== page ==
The Australian was also informed that new Queensland Senator Paul Scarr also criticised the JCU press release on the judgment, describing it as outrageous.

In April, Justice Vasta ruled JCU had erred in its interpretation of a clause in its enterprise agreement and deprived Dr Ridd of his right to express his academic opinion. Within hours of the judgment being released in April, JCU published a statement on its website criticising the ruling.

A spokesman for the Attorney-General told The Australian that Mr Porter had undertaken “to get a brief from his department on whether these are matters relevant to the Commonwealth Public Interest and Test Cases Scheme.”

The spokesman said that this scheme provided “financial assistance for cases of public importance, that settle an uncertain area or question of Commonwealth law, or that resolve a question of Commonwealth law that affects the rights of a disadvantaged section of the public.”

“It is notable that there has been no application to this Scheme in relation to this matter,” he said.


Victoria Police try to censor TV doco on Lawyer X

Victoria Police are trying to censor a television documentary detailing the story of “Lawyer X”, demanding early access to the ­series set to air tonight and claiming it could “obstruct” the royal commission into the matter.

The Australian can reveal that the Australian Federal Police also demanded details from Sky News late last week about its two-part documentary series exploring the alleged activities of barrister-turned-police-informant Nicola Gobbo and failures at the highest levels of law enforcement in ­Victoria.

Victoria Police contacted Sky News’s lawyers demanding access to the series after seeing “promotional videos” for Lawyer X: The Untold Story .

Police are also seeking access to a book, Lawyer X: The Scandalous Story of How Melbourne’s Gangland War Was Really Won, written by Herald Sun journalists Anthony Dowsley and Patrick Carlyon.

Sky News declined the Victoria Police request. It was then sent a lawyers’ letter on behalf of Victoria Police on July 18 warning the news network against airing the documentary. “Victoria Police is concerned that the contents of the documentary and book may potentially breach existing suppression orders and reveal information concerning human sources and protected witnesses, thereby increasing the risk of serious harm to individuals and their families,” the letter said.

It then claimed that the TV ­series, by journalist Peter Stefanovic, “may hinder or obstruct the proceedings of the royal commission in contravention of s49 of the Inquiries Act.”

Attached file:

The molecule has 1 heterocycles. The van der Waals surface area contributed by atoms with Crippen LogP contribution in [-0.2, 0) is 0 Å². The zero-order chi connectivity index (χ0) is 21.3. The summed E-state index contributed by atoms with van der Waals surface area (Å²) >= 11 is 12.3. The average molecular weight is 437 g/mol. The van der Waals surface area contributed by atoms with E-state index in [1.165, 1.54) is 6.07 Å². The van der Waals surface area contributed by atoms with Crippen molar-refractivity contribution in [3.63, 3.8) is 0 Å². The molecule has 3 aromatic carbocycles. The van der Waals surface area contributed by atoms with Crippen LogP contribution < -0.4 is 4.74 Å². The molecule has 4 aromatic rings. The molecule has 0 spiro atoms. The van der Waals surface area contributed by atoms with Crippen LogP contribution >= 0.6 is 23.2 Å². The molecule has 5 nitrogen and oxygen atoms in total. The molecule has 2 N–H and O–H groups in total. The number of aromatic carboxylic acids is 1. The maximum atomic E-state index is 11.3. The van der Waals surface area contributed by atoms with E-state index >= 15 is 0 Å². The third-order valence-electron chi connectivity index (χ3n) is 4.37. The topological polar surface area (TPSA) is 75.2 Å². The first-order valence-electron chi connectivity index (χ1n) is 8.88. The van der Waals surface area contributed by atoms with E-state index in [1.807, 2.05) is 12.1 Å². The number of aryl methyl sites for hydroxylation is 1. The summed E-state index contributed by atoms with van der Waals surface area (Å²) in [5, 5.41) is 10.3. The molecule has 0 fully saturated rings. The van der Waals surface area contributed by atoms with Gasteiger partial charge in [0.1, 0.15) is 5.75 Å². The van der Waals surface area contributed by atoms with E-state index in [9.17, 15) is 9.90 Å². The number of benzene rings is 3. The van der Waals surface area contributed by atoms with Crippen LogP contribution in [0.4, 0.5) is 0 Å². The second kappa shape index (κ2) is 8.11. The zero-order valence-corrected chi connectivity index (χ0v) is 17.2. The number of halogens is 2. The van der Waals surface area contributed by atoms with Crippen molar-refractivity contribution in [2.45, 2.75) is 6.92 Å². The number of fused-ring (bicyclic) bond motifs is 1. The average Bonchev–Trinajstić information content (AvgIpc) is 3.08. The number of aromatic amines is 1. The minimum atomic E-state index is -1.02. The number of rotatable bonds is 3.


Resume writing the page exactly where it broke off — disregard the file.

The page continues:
“The documentary and book may also traverse, and therefore potentially prejudice, ongoing criminal investigations and matter that have been, or will be, the subject of closed hearings at the royal commission.”

Sky News chief executive Paul Whittaker confirmed yesterday that Victoria Police had contacted Sky a fortnight ago and requested to view the documentary series tapes in advance of tonight’s broadcast of the first episode in the two-part series.

Sky declined to co-operate.

Mr Whittaker said he believed the two-part documentary would play an important role in explaining the extraordinary series of events behind the complex saga that has “rightfully sparked a royal commission into the handling of police informants”.

“Victoria Police spent millions of dollars of state taxpayers’ funds to employ every legal and delaying tactic available all the way to the High Court trying to stop this shameful episode ever becoming public, and as embarrassing as it may be for certain elements of the senior police command, the whole truth must come out if public confidence is to be restored in the system,” Mr Whittaker said.

He confirmed that Victoria Police had written a warning letter to lawyers for Sky News and the Herald Sun last Thursday, on the day of an exclusive sneak peek of the documentary and Q&A session at Old Melbourne Gaol hosted by Stefanovic with Herald Sun journalists Dowsley and Carlyon. Mr Whittaker also confirmed that the AFP had contacted Sky News’s lawyers on Friday seeking information about the documentary series.

The letter on behalf of the police said that “given the impending broadcast of the documentary on 22 and 23 July, 2019, and the preview on 18 July, 2019, Victoria Police has contacted Sky News to request an advance copy of the documentary on the basis of these concerns. Sky News has declined this request.”